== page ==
If researchers try to capture vulnerable deep-sea creatures through camera-guided remote controls, they certainly won't use tools designed specifically for the oil and mining industries. With this in mind, Harvard-led teams have recently developed a soft robotic gripper touch underwater.
Based on previous research, the device was designed for use with remotely operated underwater vehicles that are controlled in real time by the operator on board. The gripper has been tested in a variety of forms with two to five soft polyurethane "finger". These "fingers" can be opened and closed using a low pressure hydraulic system when facing the target object - for example small and fragile animals - to pump water into and out of the sea. All "fingers" are fixed to a central wooden ball, which is fixed by the existing steel pliers of the remotely operated underwater vehicle.
Since the "finger" is 3D printed, a new "finger" designed for a particular task can be made on a remotely located research vessel as needed. The technology was recently tested in an expedition to the Phoenix Islands in the South Pacific. There, different versions of the remotely operated underwater vehicle mounted grippers are used to pick up and inspect biologically, including sea cucumbers, corals and sponges, to a depth of 2,224 meters.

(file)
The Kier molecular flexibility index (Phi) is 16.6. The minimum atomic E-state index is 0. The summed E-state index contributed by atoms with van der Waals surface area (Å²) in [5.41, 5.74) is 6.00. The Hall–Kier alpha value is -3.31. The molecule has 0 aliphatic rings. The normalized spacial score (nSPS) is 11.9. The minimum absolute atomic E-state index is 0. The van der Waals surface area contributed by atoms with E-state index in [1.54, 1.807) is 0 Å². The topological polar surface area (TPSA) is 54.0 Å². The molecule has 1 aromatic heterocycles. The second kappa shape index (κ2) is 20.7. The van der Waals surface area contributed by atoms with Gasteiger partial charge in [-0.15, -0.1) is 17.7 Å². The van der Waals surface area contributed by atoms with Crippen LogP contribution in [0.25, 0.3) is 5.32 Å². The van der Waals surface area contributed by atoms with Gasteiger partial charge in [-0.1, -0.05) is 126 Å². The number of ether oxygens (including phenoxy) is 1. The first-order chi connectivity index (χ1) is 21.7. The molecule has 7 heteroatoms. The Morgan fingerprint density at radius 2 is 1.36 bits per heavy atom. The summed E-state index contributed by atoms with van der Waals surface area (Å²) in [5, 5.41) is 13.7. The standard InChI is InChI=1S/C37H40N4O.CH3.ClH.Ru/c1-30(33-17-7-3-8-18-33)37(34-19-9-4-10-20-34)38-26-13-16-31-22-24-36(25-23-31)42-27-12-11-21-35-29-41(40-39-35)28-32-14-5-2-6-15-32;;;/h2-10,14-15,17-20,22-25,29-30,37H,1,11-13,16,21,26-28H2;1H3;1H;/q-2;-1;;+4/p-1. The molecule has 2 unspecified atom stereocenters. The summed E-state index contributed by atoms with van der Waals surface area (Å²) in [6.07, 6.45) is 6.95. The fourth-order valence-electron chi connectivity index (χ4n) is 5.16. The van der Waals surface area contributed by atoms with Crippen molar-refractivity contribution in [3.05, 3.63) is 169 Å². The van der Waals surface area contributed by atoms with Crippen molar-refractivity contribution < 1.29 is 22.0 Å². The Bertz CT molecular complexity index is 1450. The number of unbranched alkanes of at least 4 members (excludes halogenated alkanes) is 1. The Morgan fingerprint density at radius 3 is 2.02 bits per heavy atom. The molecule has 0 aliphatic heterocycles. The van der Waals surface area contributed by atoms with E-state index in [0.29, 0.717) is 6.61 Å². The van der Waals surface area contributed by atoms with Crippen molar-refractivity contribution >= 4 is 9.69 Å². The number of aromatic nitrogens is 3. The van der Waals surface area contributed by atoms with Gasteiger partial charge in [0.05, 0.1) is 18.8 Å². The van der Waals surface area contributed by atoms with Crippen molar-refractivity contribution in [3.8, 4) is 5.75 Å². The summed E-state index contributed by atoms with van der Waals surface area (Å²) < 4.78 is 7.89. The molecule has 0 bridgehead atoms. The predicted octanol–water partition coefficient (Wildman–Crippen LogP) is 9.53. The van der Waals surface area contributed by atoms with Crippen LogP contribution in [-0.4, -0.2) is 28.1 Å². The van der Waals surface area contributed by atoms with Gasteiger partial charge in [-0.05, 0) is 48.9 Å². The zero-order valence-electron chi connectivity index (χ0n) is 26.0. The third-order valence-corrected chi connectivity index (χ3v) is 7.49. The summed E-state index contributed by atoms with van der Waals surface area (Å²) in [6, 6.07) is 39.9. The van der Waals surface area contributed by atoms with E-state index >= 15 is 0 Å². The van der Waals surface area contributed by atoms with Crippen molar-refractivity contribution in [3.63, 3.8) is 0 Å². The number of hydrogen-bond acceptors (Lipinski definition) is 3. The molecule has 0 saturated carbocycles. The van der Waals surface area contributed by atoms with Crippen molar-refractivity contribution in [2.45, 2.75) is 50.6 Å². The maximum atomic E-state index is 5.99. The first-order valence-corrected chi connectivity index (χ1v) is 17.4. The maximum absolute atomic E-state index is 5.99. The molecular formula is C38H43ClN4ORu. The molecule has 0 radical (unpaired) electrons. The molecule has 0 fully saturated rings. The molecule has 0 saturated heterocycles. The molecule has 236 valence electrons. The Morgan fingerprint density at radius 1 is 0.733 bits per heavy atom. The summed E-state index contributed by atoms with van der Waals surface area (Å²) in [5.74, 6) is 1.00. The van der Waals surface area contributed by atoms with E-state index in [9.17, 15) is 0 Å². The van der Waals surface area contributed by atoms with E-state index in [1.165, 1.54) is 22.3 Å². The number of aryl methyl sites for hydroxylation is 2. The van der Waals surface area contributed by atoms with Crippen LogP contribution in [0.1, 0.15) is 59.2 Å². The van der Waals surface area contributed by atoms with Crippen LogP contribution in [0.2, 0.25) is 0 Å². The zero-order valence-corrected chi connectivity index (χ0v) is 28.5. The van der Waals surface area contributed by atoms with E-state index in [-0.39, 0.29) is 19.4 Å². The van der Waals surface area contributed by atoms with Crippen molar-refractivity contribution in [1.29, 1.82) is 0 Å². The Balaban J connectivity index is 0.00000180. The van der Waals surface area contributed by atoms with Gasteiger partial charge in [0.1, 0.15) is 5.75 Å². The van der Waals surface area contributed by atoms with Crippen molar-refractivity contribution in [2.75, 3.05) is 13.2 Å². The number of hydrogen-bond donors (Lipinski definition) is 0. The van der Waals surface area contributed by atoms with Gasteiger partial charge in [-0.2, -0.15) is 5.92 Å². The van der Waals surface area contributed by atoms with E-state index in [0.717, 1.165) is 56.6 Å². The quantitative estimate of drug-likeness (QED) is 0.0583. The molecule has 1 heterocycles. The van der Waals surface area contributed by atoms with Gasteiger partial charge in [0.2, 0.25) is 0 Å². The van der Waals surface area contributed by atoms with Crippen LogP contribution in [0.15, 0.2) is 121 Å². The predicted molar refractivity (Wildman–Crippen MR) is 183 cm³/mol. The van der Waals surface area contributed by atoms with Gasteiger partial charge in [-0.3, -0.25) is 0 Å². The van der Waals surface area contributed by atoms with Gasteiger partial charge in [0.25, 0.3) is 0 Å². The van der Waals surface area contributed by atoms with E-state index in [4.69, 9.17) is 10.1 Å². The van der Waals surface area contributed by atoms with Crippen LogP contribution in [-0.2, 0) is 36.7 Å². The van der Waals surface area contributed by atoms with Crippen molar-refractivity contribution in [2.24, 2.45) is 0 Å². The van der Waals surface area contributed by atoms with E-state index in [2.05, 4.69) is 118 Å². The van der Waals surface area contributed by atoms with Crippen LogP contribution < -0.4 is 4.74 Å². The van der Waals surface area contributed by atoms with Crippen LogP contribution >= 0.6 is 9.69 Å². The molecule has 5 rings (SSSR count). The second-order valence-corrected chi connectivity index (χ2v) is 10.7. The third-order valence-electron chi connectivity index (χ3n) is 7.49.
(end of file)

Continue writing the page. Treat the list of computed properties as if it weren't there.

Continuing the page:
According to the operator's feedback, the scientists added 3D printing and added extra features to the “finger” – these included a wedge-shaped “nail” that made the “finger” easier to slide under the object, along with the side edges. Extension. "Fingers" form an obstacle that prevents animals from sliding between them.
“When interacting with easily injured underwater organisms, the most suitable sampling equipment is also preferably soft,” said Dr. Rob Wood, co-author of the research paper. “Until recently, the field of software robotics was further developed, enabling us to truly build robots that reliably and harmlessly capture these animals.”